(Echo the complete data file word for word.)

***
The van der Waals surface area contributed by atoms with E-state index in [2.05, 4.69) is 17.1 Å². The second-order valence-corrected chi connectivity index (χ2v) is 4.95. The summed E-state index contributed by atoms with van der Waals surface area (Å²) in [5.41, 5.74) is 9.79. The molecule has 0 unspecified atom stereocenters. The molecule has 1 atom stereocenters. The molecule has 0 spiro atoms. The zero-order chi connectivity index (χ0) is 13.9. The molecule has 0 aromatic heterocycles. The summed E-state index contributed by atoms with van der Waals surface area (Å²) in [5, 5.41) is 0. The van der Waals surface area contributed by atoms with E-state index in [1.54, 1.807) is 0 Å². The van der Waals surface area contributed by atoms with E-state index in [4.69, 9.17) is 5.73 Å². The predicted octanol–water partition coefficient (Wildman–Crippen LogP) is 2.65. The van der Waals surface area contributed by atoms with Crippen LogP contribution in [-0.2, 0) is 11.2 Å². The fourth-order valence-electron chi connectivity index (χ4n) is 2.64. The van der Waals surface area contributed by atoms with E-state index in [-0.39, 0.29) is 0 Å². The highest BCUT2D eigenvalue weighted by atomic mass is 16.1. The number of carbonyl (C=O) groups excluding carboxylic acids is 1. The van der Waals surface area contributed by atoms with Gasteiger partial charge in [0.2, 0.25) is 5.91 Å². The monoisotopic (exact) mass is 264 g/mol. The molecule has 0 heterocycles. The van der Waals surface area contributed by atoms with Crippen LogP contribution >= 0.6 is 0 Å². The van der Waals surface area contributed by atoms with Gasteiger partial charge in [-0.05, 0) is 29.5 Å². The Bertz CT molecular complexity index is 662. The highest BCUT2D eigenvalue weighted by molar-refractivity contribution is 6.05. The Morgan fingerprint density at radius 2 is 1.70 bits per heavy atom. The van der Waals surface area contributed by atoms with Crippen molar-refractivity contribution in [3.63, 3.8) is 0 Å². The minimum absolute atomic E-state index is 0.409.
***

The van der Waals surface area contributed by atoms with E-state index in [2.05, 4.69) is 17.1 Å². The second-order valence-corrected chi connectivity index (χ2v) is 4.95. The summed E-state index contributed by atoms with van der Waals surface area (Å²) in [5.41, 5.74) is 9.79. The molecule has 0 unspecified atom stereocenters. The molecule has 1 atom stereocenters. The molecule has 0 spiro atoms. The zero-order chi connectivity index (χ0) is 13.9. The molecule has 0 aromatic heterocycles. The summed E-state index contributed by atoms with van der Waals surface area (Å²) in [5, 5.41) is 0. The van der Waals surface area contributed by atoms with E-state index in [1.54, 1.807) is 0 Å². The van der Waals surface area contributed by atoms with E-state index in [4.69, 9.17) is 5.73 Å². The predicted octanol–water partition coefficient (Wildman–Crippen LogP) is 2.65. The van der Waals surface area contributed by atoms with Crippen LogP contribution in [-0.2, 0) is 11.2 Å². The fourth-order valence-electron chi connectivity index (χ4n) is 2.64. The van der Waals surface area contributed by atoms with E-state index in [-0.39, 0.29) is 0 Å². The highest BCUT2D eigenvalue weighted by atomic mass is 16.1. The number of carbonyl (C=O) groups excluding carboxylic acids is 1. The van der Waals surface area contributed by atoms with Gasteiger partial charge in [0.2, 0.25) is 5.91 Å². The monoisotopic (exact) mass is 264 g/mol. The molecule has 0 heterocycles. The van der Waals surface area contributed by atoms with Crippen LogP contribution >= 0.6 is 0 Å². The van der Waals surface area contributed by atoms with Gasteiger partial charge in [-0.05, 0) is 29.5 Å². The Bertz CT molecular complexity index is 662. The highest BCUT2D eigenvalue weighted by molar-refractivity contribution is 6.05. The Morgan fingerprint density at radius 2 is 1.70 bits per heavy atom. The van der Waals surface area contributed by atoms with Crippen molar-refractivity contribution in [3.63, 3.8) is 0 Å². The minimum absolute atomic E-state index is 0.409.